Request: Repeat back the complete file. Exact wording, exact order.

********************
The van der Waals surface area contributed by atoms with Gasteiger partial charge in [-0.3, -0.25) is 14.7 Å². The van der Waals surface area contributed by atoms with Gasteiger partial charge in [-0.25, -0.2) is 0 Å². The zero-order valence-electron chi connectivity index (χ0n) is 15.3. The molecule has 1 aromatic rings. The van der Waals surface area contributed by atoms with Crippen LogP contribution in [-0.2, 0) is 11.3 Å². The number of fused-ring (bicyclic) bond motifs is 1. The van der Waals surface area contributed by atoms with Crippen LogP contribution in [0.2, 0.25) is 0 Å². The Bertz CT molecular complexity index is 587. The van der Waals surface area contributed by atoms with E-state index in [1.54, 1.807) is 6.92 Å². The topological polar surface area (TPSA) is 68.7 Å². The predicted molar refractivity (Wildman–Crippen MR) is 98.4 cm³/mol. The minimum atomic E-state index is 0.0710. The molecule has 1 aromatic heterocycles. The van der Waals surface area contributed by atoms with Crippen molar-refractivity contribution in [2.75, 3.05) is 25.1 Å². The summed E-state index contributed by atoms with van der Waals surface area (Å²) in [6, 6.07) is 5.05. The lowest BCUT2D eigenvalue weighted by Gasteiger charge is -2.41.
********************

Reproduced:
The van der Waals surface area contributed by atoms with Gasteiger partial charge in [-0.3, -0.25) is 14.7 Å². The van der Waals surface area contributed by atoms with Gasteiger partial charge in [-0.25, -0.2) is 0 Å². The zero-order valence-electron chi connectivity index (χ0n) is 15.3. The molecule has 1 aromatic rings. The van der Waals surface area contributed by atoms with Crippen LogP contribution in [-0.2, 0) is 11.3 Å². The number of fused-ring (bicyclic) bond motifs is 1. The van der Waals surface area contributed by atoms with Crippen LogP contribution in [0.2, 0.25) is 0 Å². The Bertz CT molecular complexity index is 587. The van der Waals surface area contributed by atoms with E-state index in [1.54, 1.807) is 6.92 Å². The topological polar surface area (TPSA) is 68.7 Å². The predicted molar refractivity (Wildman–Crippen MR) is 98.4 cm³/mol. The minimum atomic E-state index is 0.0710. The molecule has 1 aromatic heterocycles. The van der Waals surface area contributed by atoms with Crippen molar-refractivity contribution in [2.75, 3.05) is 25.1 Å². The summed E-state index contributed by atoms with van der Waals surface area (Å²) in [6, 6.07) is 5.05. The lowest BCUT2D eigenvalue weighted by Gasteiger charge is -2.41.